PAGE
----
SparkFun will be closed Nov 26th and 27th for the Thanksgiving holiday. Orders placed after 2:00pm MT on the 25th will ship out Monday the 30th.
I promise. No more 'Wii' jokes. My brother sent me the link to www.WiiHaveAProblem.com featuring all the damage caused by thrown remotes, which sparked my interest in how the Wii remote worked. I had to tear one open! This new gaming system from Nintendo is the first maker to really flood the market with a triple-axis accelerometer with Bluetooth? connectivity. Simple right? We've had this for a couple years now. Checkout the our WiTilt product. It featured the MMA7260Q, the first commercially available tri-ax chip from Freescale connected with a Bluetooth? module for wireless accelerometer sensing. Nintendo made it so much more fun...
My apologies for the large pictures causing the page layout to crunch. It's more important to be able to read the IC markings!
Good bye friend.
Care of Ebay. I think we paid ~$55. Not bad for the Christmas crazy time of year. This unit had a Target sticker on the back of the packaging.
This is the piece of string that started all the craze. My unit is the original, thin line, not safe for humans, version. If you don't already know, Nintendo has had problems with players using the Wii far more energetically than expected. The players are 'bowling' or boxing or swinging the Wii remote so hard during a game, that the remote is coming out of their hands. Well, that's what the strap was made for! Unfortunately the itty bitty piece of string connecting the wrist strap to the remote snaps and the Wii remote goes rocketing across the room killing TVs, breaking glasses, light fixtures, and in some cases causing mild black eyes. I must play these games!
Japanese engineering at its best. Poo.
Hurdle number 1 was getting the plastic retail packaging open without loosing a finger. Hurdle numero dos is getting these fun 'y' shaped screws out. Luckily, while these screws are not standard, they are not exotic either. Any security bit set should have this type of bit. I also liked the FCC ID : POO-WC45.
I had the bit, but the lower two holes where too small. So a little drilling and I was able to remove the four screws. There were two plastic latches at the top of the remote as well. Nothing a flat head screw driver couldn't take care of.
Finally inside, we start to see some of the features Nintendo is purporting. The speaker is the black disc with two tabs. The accelerometer (ok, I'll spoil it) ADXL330 from analog devices is picture at the head of the screw driver.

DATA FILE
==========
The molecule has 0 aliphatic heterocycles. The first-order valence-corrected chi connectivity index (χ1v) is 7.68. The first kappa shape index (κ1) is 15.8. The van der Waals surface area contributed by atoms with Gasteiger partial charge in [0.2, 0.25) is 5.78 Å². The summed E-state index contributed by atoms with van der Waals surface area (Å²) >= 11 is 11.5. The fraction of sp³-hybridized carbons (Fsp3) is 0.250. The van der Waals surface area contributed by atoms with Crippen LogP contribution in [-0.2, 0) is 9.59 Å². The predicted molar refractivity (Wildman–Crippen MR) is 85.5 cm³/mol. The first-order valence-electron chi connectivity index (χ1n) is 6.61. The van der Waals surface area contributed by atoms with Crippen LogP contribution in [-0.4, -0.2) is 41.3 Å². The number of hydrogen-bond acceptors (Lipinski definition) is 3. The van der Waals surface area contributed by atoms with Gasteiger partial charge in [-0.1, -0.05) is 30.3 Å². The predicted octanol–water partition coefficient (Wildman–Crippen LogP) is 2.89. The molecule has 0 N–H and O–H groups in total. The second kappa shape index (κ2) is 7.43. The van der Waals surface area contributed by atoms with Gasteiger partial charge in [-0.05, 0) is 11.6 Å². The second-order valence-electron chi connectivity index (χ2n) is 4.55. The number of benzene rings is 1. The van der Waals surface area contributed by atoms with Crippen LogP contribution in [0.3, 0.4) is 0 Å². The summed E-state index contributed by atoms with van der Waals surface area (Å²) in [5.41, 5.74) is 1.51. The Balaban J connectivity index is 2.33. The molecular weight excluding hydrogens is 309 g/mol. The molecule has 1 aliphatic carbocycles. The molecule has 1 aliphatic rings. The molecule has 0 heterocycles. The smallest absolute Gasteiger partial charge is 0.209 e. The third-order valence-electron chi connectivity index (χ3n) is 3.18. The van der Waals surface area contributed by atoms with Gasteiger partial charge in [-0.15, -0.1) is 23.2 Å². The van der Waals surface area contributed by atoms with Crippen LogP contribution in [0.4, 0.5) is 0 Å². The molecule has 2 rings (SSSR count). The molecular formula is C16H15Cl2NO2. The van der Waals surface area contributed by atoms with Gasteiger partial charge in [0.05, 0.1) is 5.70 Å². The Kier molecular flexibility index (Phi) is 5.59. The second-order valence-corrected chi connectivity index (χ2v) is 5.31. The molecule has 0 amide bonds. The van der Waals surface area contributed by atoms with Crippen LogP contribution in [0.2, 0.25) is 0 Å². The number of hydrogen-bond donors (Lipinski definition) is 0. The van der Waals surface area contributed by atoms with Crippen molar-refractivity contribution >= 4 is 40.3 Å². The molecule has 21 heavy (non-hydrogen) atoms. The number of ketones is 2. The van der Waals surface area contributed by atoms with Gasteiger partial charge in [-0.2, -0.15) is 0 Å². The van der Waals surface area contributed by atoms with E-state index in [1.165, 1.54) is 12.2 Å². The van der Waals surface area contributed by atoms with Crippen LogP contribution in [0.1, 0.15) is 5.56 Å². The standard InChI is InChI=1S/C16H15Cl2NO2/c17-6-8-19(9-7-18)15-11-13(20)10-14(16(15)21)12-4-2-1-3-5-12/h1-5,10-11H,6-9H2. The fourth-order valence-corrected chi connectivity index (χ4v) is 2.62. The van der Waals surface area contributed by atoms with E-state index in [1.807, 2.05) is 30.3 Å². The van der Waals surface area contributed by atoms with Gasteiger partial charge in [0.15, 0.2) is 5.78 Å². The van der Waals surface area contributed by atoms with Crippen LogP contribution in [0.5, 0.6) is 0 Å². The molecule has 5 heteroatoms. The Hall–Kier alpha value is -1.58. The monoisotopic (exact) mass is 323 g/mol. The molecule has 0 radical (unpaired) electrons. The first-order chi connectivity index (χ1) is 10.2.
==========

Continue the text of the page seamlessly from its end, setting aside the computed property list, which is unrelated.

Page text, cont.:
On the flip side we see the various other components. Further down we have the small vibrator motor for that 'rumble' feeling. And finally the IR sensor at the end of the board.
I couldn't identify the Nintendo connector off the bat. I hate proprietary connectors. When will they learn to follow the iRobot/Roomba way? Next we have a 4V 3300uF cap. What would this big cap be used for? Must be for cleaning up a DC to DC switcher circuit. But with two AAs, you get ~3V. One should be able to run the Bluetooth? IC and ADXL330 off of 2.8 or even 1.8V. Normally, engs de-rate capacitors by 50%. So if the circuit runs at 5V, you need at least a 10V cap. Following that logic, this cap must sit on a 1.8V bus, but 3300uF? That's a lot of smoothing.
12-20-06: One reviewer suggested the cap acted as a small power supply when the play action got heated. If a user is playing actively enough, the AA batteries may compress the springs enough to temporarily disconnect the batteries from the system - at least for a split second. The large cap supplies the power for the system momentarily - a mini UPS if you will. Interesting theory. In reality, I'm not sure if the batteries ever compress the springs entirely (causing disconnect) but the movement may be enough to increase the point resistance where the batts touch the power connectors - decreasing the battery voltage momentarily. Your guess is as good as mine.
Next we have the scan push button and fancy AA battery clips (very nicely designed).
U7849 6Q63 could be anything. All those flat round things (330, 100, 4R7) are inductors 33uH, 10uH, and 4.7uH. These are predominantly used for DC to DC step-up or step-down (also called boost and buck respectively). They can also be used for filtering - probably both on this board. Filtering is crucial for a clean RF signal out of the Broadcom Bluetooth? IC (center).